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Monday, March 16, 2009

Foxton to Welford Arm Junction.

Monday 16th March.

Foxton to Welford Arm Junction. 8 miles, 10 locks and 1 swing bridge.

We spent a fantastic weekend at Foxton. Saturday was a little on the breezy side, so we did not bother with boat jobs, instead we took a walk into Foxton to have a look around. These fabulous Daffodils were growing along the towpath, bringing a burst of sunshine to the banks.
Foxton is a really pretty village, made up of old and new properties, numbering around 480 at the moment.
It has a stunning church which overlooks the valley and The Black Horse pub. St. Andrews church tower dates back to the 13th Century. We took a stroll around the grave yard, where there are a number of family plots dating back to the 1800's.We enjoyed our walk, as did Paddy. We spent the rest of Saturday relaxing and watching the TV.
Sunday morning we were awake and up early as we wanted to get a few boat jobs done. One being the paintwork on the back cabin doors, which needed attention. So having walked Paddy and had our breakfast we set about rubbing down the paintwork and applying new paint. With the weather being so fantastic, there were plenty of people walking the towpath. Having got the paintwork done, it was time to clean the exterior brass, clean out the engine room and give the boat a general tidy. Who said Sunday was a day of rest?
On Sunday Foxton was holding its first ever Seedy Sunday. It was held at the Robert Monk Hall. Seedy Sunday offered people the opportunity to swap their unwanted seeds for seeds from other gardeners. I think it is a brilliant idea. Foxton Seedy Sunday was awarded £1500 grant by Awards for All England, a joint Lottery grants programme supported by Arts Council England, Big Lottery Fund, Heritage Lottery Fund and Sport England. I hope it was a success. They certainly had the weather for it.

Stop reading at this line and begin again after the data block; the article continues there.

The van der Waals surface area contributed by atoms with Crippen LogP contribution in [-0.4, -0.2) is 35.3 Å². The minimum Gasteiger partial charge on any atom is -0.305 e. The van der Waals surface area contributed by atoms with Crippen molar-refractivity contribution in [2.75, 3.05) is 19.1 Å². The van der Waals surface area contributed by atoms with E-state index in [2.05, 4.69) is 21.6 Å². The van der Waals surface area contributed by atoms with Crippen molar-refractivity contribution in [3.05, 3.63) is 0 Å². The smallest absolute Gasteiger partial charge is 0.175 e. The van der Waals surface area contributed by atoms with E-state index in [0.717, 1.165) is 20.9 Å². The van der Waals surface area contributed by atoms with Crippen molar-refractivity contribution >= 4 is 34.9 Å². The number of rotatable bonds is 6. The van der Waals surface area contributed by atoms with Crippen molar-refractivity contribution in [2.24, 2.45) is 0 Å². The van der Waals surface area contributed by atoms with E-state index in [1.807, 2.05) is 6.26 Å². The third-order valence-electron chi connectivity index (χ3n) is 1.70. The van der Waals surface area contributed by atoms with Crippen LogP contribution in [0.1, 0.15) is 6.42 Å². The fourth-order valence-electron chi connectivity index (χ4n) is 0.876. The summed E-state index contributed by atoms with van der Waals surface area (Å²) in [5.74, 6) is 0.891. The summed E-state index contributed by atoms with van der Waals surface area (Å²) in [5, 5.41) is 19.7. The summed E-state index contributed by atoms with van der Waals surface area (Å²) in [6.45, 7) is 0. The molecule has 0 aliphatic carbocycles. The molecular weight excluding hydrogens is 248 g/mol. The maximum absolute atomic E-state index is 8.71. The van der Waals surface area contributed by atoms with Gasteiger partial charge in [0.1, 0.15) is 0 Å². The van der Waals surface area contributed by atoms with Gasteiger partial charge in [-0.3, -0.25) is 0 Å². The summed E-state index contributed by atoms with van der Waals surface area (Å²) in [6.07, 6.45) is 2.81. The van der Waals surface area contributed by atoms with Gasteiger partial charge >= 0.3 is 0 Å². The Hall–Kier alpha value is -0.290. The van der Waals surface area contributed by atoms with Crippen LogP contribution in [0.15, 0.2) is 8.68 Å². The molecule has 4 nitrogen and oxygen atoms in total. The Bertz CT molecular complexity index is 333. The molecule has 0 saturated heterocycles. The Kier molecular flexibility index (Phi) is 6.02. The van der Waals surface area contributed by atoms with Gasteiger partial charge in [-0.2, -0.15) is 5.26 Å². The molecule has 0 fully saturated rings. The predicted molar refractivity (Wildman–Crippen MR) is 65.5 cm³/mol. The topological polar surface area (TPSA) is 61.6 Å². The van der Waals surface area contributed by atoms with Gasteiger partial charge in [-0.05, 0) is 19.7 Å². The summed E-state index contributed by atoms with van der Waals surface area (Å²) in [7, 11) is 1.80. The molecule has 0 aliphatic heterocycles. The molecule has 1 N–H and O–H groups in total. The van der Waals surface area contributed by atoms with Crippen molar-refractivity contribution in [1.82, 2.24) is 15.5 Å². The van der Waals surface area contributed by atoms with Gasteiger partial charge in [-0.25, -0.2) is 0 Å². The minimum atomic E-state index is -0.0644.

Today we awoke to another glorious morning and by 9am we were ready to set off up the Foxton Flight, which is now manned by a lock keeper until the end of the summer, so if your planning on going up or down the flight you have to speak to the lock keeper Terry first. We made our way up the flight and were at the top by 10am, where we said cheerio to Terry and BW worker Bill, who we have got to know whilst we have been on the Leicester section.
On this section of the canal, there is plenty of stunning scenery to look. We were also being studied by the local farm animals. These sheep were fascinated by us. When we did this section on the way up it was a very foggy day, so we never got to see the rolling hills, where the trees stand like naked statues, quivering in the breeze. It is really quite beautiful. Every since the Autumn we have hardly seen any other boats on the move, but today we saw six. It seems that now the better weather is here (fingers crossed), people are beginning to make a move. We arrived at Husband Bosworth Tunnel, to see another boat exiting the mouth of the tunnel. As we swept into the darkness, I stood down in the engine room, where I could see in front of us another boat. Unfortunately they did not appear to have any stern lighting, so I could only make out their outline. It turned out to be a Canaltime hire boat once we arrived out into the sunshine. They went down the Welford Arm after overshooting the junction and we moored up for the day. After some lunch, I went stick collecting, whilst Paddy and Marmite played out on the towpath. it is so quiet here that they will not be bothered by anyone else. it has been another fine day and the week looks set fair, so we should make it to our coal merchant by the end of the week.

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